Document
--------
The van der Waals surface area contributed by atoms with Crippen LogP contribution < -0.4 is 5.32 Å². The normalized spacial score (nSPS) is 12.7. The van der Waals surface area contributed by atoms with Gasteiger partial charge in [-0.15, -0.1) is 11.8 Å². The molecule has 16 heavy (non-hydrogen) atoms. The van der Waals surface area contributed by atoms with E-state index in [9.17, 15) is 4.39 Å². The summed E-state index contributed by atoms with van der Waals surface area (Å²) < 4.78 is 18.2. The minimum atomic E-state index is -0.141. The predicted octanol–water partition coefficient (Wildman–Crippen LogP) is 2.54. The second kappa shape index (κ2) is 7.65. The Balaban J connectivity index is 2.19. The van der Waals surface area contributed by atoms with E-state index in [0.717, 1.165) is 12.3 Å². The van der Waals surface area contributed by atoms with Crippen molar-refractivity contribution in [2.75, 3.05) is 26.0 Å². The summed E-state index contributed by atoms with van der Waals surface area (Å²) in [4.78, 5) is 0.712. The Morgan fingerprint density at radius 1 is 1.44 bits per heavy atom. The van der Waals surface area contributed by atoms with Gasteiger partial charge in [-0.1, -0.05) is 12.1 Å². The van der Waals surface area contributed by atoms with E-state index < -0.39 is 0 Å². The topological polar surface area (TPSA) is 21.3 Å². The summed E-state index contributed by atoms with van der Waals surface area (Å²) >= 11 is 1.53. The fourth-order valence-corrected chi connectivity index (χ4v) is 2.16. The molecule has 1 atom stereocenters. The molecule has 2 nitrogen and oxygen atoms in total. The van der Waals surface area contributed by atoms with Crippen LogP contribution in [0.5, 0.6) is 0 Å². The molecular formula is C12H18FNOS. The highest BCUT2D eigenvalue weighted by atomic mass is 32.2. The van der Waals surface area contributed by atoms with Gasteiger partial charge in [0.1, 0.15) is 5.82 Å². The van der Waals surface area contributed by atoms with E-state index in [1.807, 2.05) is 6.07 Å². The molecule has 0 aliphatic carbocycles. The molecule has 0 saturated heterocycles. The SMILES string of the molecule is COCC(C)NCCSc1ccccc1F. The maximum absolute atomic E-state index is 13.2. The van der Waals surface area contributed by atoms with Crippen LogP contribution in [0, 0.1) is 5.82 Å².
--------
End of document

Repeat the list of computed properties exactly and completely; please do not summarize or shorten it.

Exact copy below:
The van der Waals surface area contributed by atoms with Crippen LogP contribution < -0.4 is 5.32 Å². The normalized spacial score (nSPS) is 12.7. The van der Waals surface area contributed by atoms with Gasteiger partial charge in [-0.15, -0.1) is 11.8 Å². The molecule has 16 heavy (non-hydrogen) atoms. The van der Waals surface area contributed by atoms with E-state index in [9.17, 15) is 4.39 Å². The summed E-state index contributed by atoms with van der Waals surface area (Å²) < 4.78 is 18.2. The minimum atomic E-state index is -0.141. The predicted octanol–water partition coefficient (Wildman–Crippen LogP) is 2.54. The second kappa shape index (κ2) is 7.65. The Balaban J connectivity index is 2.19. The van der Waals surface area contributed by atoms with E-state index in [0.717, 1.165) is 12.3 Å². The van der Waals surface area contributed by atoms with Crippen molar-refractivity contribution in [2.75, 3.05) is 26.0 Å². The summed E-state index contributed by atoms with van der Waals surface area (Å²) in [4.78, 5) is 0.712. The Morgan fingerprint density at radius 1 is 1.44 bits per heavy atom. The van der Waals surface area contributed by atoms with Gasteiger partial charge in [-0.1, -0.05) is 12.1 Å². The van der Waals surface area contributed by atoms with E-state index < -0.39 is 0 Å². The topological polar surface area (TPSA) is 21.3 Å². The summed E-state index contributed by atoms with van der Waals surface area (Å²) >= 11 is 1.53. The fourth-order valence-corrected chi connectivity index (χ4v) is 2.16. The molecule has 1 atom stereocenters. The molecule has 2 nitrogen and oxygen atoms in total. The van der Waals surface area contributed by atoms with Crippen LogP contribution in [0.5, 0.6) is 0 Å². The molecular formula is C12H18FNOS. The highest BCUT2D eigenvalue weighted by atomic mass is 32.2. The van der Waals surface area contributed by atoms with Gasteiger partial charge in [0.1, 0.15) is 5.82 Å². The van der Waals surface area contributed by atoms with E-state index in [1.807, 2.05) is 6.07 Å². The molecule has 0 aliphatic carbocycles. The molecule has 0 saturated heterocycles. The SMILES string of the molecule is COCC(C)NCCSc1ccccc1F. The maximum absolute atomic E-state index is 13.2. The van der Waals surface area contributed by atoms with Crippen LogP contribution in [0, 0.1) is 5.82 Å².